TB outbreak in North Dakota linked to homeless visitorsGRAND FORKS, N.D. (AP) — Health officials have linked an outbreak of tuberculosis in Grand Forks to homeless visitors who exposed a family who gave them shelter, and are continuing to test hundreds of people for the disease.
GRAND FORKS, N.D. (AP) — Health officials have linked an outbreak of tuberculosis in Grand Forks to homeless visitors who exposed a family who gave them shelter, and are continuing to test hundreds of people for the disease.
Officials have identified eight active cases of the treatable but potentially fatal infection, in six adults and two children. One of the children is 5 months old and the other is an elementary school student. The adults are in their 20s and 40s. Three of the eight have been hospitalized, Public Health Director Don Shields told the Grand Forks Herald.
Shields said the outbreak is traceable to a family that recently came to the community.
"They are not refugees and not an immigrant family," he said. "They are folks who are homeless and don't have an address here in Grand Forks. They are Americans. They traveled through here and stayed with friends, and (TB) passed from them to" members of the family in the house, including the child in elementary school. The child was pulled from classes last week.
"We are testing the rest of the students in that classroom, and we want to see if the rest of the family might have been exposed," Shields said.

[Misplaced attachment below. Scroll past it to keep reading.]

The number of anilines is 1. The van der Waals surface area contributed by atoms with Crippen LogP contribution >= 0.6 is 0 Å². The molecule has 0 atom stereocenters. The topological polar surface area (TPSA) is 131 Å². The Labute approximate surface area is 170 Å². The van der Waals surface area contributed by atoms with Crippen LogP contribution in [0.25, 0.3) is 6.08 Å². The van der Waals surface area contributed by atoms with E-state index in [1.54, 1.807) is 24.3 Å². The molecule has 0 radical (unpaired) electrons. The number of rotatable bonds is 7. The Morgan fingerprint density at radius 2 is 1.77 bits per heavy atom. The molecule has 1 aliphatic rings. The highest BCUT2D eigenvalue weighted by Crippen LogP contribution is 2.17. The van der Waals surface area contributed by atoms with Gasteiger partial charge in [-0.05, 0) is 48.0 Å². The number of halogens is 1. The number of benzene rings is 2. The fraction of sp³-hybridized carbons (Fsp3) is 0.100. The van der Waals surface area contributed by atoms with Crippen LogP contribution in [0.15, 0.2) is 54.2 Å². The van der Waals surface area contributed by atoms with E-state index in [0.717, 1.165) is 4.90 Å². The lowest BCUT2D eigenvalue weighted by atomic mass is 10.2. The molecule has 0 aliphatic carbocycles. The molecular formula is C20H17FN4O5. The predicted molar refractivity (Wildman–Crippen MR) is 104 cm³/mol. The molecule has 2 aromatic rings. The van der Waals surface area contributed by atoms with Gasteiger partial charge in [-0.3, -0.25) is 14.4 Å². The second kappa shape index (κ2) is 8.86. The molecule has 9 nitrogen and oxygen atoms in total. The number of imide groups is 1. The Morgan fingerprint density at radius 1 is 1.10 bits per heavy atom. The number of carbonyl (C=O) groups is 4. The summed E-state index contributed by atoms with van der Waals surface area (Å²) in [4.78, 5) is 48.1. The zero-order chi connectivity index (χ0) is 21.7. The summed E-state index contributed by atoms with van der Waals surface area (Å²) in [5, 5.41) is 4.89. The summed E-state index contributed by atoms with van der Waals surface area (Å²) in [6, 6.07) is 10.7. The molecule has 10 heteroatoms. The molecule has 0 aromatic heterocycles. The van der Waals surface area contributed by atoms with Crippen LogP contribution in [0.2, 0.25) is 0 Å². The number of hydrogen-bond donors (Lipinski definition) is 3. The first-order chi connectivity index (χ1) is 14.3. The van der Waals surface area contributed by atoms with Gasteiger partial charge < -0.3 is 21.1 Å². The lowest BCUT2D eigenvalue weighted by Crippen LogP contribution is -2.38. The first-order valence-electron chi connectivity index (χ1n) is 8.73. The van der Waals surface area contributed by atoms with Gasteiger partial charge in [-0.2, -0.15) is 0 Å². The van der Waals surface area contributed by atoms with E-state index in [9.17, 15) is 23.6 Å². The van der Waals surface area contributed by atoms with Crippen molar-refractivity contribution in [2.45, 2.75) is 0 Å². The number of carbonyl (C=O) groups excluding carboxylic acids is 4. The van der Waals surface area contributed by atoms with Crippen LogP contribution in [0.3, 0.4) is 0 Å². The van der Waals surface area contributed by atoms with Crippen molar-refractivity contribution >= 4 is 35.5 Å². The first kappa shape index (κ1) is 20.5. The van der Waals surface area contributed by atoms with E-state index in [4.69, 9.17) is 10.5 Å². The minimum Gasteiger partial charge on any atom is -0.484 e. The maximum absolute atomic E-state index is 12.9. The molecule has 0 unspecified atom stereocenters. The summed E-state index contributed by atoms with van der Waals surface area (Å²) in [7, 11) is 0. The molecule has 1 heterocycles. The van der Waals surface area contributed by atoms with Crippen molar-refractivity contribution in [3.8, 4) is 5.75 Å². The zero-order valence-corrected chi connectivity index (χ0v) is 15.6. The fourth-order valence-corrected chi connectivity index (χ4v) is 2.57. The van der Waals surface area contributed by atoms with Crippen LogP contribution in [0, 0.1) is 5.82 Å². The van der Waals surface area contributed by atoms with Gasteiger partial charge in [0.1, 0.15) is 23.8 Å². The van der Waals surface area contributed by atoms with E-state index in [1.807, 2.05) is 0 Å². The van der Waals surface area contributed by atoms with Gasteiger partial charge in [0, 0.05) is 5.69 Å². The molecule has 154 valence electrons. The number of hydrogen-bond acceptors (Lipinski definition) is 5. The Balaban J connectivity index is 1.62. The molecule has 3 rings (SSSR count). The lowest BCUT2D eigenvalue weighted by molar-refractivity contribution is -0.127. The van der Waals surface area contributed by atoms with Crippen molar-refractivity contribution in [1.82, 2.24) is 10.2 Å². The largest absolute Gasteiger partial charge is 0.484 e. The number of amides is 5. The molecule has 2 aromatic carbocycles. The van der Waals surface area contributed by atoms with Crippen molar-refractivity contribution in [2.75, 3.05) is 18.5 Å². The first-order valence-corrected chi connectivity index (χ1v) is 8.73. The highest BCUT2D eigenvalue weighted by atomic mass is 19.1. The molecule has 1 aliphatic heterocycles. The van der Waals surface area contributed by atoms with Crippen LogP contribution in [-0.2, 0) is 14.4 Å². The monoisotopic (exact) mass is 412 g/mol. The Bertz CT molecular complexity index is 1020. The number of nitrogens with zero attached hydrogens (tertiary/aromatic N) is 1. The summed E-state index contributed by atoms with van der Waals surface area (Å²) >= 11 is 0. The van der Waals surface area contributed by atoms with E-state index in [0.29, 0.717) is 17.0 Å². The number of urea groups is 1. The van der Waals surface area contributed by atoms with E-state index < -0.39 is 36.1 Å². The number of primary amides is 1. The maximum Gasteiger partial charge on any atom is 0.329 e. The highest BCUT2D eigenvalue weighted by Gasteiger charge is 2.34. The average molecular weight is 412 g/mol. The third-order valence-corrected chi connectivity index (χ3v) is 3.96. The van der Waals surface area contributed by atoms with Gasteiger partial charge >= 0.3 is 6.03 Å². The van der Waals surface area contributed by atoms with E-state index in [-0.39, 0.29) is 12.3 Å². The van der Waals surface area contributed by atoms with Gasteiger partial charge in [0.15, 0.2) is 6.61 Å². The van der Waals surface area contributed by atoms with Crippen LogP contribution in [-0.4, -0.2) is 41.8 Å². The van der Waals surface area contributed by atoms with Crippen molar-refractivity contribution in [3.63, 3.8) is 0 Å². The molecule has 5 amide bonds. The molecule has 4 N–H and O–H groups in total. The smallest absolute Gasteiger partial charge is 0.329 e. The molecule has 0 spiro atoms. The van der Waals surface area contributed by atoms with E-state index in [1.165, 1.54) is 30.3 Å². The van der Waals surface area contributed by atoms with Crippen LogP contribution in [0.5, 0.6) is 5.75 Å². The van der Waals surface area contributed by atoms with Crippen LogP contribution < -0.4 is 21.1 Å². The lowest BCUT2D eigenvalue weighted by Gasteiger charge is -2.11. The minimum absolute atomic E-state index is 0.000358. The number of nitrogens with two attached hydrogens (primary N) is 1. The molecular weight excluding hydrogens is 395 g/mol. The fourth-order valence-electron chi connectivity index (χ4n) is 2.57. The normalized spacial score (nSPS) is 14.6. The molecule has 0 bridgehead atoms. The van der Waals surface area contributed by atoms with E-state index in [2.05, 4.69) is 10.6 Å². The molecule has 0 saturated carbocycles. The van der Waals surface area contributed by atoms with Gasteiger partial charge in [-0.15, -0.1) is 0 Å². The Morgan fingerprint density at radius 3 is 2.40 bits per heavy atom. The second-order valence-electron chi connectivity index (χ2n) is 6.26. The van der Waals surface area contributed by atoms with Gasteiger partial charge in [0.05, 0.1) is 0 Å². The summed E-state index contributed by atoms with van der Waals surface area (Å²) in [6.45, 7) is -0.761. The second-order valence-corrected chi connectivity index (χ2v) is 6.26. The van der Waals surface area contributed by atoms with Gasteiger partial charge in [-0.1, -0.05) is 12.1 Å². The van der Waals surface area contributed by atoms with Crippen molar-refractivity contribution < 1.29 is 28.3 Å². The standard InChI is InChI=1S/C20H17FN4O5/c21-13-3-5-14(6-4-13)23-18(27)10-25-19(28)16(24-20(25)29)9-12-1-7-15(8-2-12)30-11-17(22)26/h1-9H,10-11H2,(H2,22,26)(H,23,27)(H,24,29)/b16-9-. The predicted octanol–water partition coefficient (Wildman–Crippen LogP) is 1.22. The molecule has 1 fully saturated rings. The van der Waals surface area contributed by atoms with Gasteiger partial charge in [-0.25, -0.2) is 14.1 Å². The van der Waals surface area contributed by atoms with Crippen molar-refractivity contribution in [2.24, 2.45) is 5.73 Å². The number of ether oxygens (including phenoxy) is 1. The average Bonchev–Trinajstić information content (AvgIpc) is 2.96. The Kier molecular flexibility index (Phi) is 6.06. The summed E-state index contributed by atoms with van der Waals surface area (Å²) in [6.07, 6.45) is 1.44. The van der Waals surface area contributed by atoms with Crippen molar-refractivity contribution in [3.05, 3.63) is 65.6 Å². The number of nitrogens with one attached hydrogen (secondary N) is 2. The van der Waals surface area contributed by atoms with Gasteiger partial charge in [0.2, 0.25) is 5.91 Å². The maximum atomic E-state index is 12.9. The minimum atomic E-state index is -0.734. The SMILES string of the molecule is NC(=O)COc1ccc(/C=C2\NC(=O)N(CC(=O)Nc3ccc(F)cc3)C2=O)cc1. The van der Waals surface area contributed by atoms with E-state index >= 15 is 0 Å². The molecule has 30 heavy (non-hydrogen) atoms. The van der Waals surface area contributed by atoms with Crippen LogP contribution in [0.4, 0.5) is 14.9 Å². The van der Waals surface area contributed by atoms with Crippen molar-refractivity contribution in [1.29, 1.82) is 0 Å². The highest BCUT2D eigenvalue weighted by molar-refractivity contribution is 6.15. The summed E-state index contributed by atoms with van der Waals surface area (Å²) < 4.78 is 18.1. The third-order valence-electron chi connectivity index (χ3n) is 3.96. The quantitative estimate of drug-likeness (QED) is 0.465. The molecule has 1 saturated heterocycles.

More than 250 people have been tested since the first three cases of TB were identified last month in the homeless visitors.
TB is a contagious disease that typically attacks the lungs, though it also can affect the kidneys, spine and brain. General symptoms include fatigue, weight loss, fever and night sweats. People with TB of the lungs also have coughing and chest pain.
TB cases are not common in North Dakota, according to state Health Department TB specialist Dee Pritschet. There were only 27 confirmed cases in the past four years.
"It's safe to say that TB can affect anyone of any race, color, creed or economic status," Shields said. "What has happened with the first three people we identified is they are people who are homeless, who most likely did not finish medications that were given to them."